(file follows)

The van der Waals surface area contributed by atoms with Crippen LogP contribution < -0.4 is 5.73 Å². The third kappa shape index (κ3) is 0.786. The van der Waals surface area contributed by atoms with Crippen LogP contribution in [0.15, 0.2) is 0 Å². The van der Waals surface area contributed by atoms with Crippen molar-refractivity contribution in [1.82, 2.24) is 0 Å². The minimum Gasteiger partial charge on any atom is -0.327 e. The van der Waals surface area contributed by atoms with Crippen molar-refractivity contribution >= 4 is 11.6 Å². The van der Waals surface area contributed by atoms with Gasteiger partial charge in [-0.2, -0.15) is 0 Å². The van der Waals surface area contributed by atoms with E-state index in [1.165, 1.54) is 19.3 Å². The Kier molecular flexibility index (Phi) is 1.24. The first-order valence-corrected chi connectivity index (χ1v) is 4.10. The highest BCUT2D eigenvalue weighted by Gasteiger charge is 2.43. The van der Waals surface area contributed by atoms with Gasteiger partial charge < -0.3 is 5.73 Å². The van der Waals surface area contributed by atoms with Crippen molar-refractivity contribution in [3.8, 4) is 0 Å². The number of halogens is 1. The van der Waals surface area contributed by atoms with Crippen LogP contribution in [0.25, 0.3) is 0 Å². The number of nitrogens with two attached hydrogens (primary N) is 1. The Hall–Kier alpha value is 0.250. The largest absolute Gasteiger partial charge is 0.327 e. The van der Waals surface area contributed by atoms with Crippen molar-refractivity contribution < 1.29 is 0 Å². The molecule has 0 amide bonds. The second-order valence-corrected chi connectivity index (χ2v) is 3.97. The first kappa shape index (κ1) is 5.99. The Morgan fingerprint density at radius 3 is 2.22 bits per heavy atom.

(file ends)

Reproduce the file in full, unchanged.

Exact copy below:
The van der Waals surface area contributed by atoms with Crippen LogP contribution < -0.4 is 5.73 Å². The third kappa shape index (κ3) is 0.786. The van der Waals surface area contributed by atoms with Crippen LogP contribution in [0.15, 0.2) is 0 Å². The van der Waals surface area contributed by atoms with Crippen molar-refractivity contribution in [1.82, 2.24) is 0 Å². The minimum Gasteiger partial charge on any atom is -0.327 e. The van der Waals surface area contributed by atoms with Crippen molar-refractivity contribution >= 4 is 11.6 Å². The van der Waals surface area contributed by atoms with Gasteiger partial charge in [-0.2, -0.15) is 0 Å². The van der Waals surface area contributed by atoms with E-state index in [1.165, 1.54) is 19.3 Å². The Kier molecular flexibility index (Phi) is 1.24. The first-order valence-corrected chi connectivity index (χ1v) is 4.10. The highest BCUT2D eigenvalue weighted by Gasteiger charge is 2.43. The van der Waals surface area contributed by atoms with Gasteiger partial charge < -0.3 is 5.73 Å². The van der Waals surface area contributed by atoms with Crippen molar-refractivity contribution in [3.8, 4) is 0 Å². The number of halogens is 1. The van der Waals surface area contributed by atoms with Crippen LogP contribution in [0.25, 0.3) is 0 Å². The number of nitrogens with two attached hydrogens (primary N) is 1. The Hall–Kier alpha value is 0.250. The largest absolute Gasteiger partial charge is 0.327 e. The van der Waals surface area contributed by atoms with Crippen molar-refractivity contribution < 1.29 is 0 Å². The molecule has 0 amide bonds. The second-order valence-corrected chi connectivity index (χ2v) is 3.97. The first kappa shape index (κ1) is 5.99. The Morgan fingerprint density at radius 3 is 2.22 bits per heavy atom.